*This review contains some mild, non-specific spoilers.
The Twin by Natasha Preston is a dark teen novel published in March 2020. My local Barnes & Noble in Shelby Twp, Michigan had signed copies sitting out on a table in the YA section, and the opening pages intrigued me, so I purchased it. With the creepy-twin trope, I thought I was getting a Similars/Pretenders type of deal, maybe with a touch of Without Curtains, because the cool, easy writing style reminded me of Holly M. Campbell. But readers should beware: This story does NOT end happily for our heroine.
Now, I’m all about not spoiling, but I do think readers should know what genre they’re reading — especially if, like in my case, they think they’ll be reading one type of book when it’s not that. Admittedly, I was expecting a run-of-the-mill YA suspense/thriller, in which the heroine must solve the puzzle, then put in the fight of her life to emerge victorious. The Twin is not that story. It’s a horror tragedy. So, respecting it for the genre it is, I’m not going to complain about the ending. I’m just defining the genre so that readers know what to expect.
The Twin is the haunting tale of Ivy and Iris, two estranged, sixteen-year-old twin sisters. In a Parent Trap type of way, Mom took one twin and Dad took the other when they divorced. Now, they’re brought back together upon the mysterious death of their mother. Right off, Mom’s death sounds sketchy and I suspected foul play. Ivy, the narrator, is trying to adjust to the death of her mother, and to her twin sister moving in with her and their dad. She otherwise had a good life going for her: straight-A student, fastest swimmer on the team, a great boyfriend who plays football, a tight-knit trio of BFFs. The only issues Ivy suffers from is general anxiety and overthinking, traits I found to be very relatable and refreshing.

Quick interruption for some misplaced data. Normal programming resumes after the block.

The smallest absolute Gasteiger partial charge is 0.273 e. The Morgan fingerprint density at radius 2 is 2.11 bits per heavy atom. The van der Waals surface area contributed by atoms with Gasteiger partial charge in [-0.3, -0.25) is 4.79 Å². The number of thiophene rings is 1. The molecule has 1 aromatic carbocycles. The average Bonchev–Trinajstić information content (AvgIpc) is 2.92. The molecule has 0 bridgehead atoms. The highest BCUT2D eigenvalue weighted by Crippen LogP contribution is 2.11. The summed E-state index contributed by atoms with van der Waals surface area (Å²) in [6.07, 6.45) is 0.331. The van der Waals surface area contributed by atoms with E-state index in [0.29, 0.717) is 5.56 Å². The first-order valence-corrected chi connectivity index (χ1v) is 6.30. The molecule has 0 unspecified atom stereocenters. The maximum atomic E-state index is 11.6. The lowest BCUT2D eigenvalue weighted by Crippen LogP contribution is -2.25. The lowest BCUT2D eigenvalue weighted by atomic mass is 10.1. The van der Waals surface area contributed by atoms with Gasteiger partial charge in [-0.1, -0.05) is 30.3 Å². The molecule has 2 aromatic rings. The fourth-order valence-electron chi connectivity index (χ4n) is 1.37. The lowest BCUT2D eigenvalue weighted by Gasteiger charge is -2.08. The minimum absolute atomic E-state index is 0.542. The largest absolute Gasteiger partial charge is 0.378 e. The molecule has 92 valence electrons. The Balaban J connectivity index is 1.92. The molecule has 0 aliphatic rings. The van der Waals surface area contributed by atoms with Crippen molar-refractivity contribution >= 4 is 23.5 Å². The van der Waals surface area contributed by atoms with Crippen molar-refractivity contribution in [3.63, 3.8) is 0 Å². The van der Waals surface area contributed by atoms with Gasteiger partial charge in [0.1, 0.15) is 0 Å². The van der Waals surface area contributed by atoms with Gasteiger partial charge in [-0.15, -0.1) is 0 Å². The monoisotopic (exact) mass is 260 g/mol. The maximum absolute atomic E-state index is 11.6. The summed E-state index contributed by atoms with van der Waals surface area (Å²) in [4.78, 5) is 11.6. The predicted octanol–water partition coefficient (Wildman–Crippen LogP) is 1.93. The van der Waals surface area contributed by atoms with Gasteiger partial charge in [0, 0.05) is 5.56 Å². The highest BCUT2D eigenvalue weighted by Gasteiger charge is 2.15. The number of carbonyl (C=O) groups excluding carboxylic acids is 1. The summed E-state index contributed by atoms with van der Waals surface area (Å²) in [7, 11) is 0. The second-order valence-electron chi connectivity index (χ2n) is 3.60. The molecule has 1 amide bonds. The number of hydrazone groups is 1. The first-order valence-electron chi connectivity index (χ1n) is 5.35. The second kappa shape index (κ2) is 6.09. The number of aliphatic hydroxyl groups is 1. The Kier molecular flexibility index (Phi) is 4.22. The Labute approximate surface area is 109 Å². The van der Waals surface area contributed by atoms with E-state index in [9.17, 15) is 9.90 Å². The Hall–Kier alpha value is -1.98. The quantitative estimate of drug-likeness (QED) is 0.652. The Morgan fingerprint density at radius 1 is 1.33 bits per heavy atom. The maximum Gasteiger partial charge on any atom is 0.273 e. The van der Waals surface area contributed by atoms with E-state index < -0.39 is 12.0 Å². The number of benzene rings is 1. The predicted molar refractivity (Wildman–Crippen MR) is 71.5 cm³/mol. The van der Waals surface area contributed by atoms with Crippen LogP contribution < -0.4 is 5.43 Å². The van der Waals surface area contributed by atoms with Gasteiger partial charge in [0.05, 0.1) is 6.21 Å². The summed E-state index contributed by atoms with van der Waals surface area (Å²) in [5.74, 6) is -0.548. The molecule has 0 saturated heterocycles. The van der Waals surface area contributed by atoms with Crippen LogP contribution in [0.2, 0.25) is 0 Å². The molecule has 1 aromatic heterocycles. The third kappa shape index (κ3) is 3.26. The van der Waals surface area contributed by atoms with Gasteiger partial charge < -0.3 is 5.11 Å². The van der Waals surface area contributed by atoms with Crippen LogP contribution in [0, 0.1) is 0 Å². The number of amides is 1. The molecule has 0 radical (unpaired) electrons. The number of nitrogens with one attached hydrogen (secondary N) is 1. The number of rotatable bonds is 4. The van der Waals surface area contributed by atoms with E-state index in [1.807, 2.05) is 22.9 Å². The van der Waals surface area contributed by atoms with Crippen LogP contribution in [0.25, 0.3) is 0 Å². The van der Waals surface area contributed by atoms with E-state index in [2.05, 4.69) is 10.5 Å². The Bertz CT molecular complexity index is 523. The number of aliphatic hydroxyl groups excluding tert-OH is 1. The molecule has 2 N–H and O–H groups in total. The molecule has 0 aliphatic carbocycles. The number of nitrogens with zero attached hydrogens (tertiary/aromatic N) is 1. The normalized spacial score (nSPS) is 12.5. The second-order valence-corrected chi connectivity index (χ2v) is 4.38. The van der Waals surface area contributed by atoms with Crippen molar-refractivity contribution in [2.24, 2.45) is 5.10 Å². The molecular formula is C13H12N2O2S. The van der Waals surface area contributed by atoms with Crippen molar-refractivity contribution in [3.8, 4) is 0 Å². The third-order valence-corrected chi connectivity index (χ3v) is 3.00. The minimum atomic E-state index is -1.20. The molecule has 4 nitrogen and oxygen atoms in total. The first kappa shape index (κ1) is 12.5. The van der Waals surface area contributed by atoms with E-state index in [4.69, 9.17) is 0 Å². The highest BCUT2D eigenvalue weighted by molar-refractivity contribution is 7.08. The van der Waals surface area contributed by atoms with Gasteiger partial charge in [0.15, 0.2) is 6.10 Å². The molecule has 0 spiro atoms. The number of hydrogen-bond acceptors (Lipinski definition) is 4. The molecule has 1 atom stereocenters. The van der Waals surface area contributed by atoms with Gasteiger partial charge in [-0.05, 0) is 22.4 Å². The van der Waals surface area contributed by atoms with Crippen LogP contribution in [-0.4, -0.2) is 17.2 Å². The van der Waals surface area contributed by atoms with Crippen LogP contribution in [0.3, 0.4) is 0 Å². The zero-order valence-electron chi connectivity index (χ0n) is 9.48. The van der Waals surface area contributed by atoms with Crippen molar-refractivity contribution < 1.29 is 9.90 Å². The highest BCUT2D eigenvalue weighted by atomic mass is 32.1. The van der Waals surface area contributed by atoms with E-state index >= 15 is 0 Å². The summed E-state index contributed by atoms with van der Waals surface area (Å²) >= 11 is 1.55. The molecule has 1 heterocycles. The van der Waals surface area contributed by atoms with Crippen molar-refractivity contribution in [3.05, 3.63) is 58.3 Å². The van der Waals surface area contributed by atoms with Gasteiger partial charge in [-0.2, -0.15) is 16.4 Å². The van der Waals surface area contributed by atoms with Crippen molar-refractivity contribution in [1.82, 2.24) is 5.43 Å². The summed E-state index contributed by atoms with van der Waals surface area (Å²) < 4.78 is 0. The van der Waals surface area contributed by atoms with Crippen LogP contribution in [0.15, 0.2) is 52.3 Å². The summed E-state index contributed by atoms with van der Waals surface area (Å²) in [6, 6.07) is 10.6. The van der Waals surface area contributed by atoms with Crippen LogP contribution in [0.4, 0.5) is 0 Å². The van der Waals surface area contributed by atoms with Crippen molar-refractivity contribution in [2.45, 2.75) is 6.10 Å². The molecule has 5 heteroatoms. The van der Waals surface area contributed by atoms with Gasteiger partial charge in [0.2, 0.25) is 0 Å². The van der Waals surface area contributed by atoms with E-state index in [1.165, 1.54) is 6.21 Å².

Meanwhile, her twin, Iris, is clearly a sociopath. It’s obvious from the get-go in her behavior that she isn’t even mourning their mom, but Ivy keeps trying to give her the benefit of the doubt. “Everyone grieves differently,” as they say. But then Iris starts to cross boundaries to make Ivy’s life a living hell. One by one, Iris subtly manipulates Ivy’s friends, teachers, and father against Ivy. When Ivy begins to realize what’s happening, it’s too late because Iris keeps gaslighting her and causing everyone else to question Ivy’s sanity.
The story is overall a chilling, addicting, and well-written read. My only quibble with the writing itself is that the characters say they’re American, but the editor forgot to change out some of the author’ British English. (E.g. I caught many instances of “footpath” instead of sidewalk, referring to a public restroom as “the toilet,” phrasing such as “on the phone to” instead of “on the phone with,” and other details that didn’t sound authentic coming from a supposedly American narrator.) I also think the book could’ve stood to have an actual, defined setting — the author never names where the story takes place, just says ‘the country’ and ‘the city’ — and that, too, took me out of the narrative, because a well-researched setting should be like another character in the book. It just seemed like a missed opportunity to add a layer of atmosphere, make the story feel more real to the reader, and set the tone overall. These may be aspects, however, that only a writer would notice or mind.
For anyone who enjoys teen YA blended with a solid, unraveling suspense and doesn’t mind dark outcomes, The Twin is an intriguing page-turner for a lazy afternoon. I would read more by this author.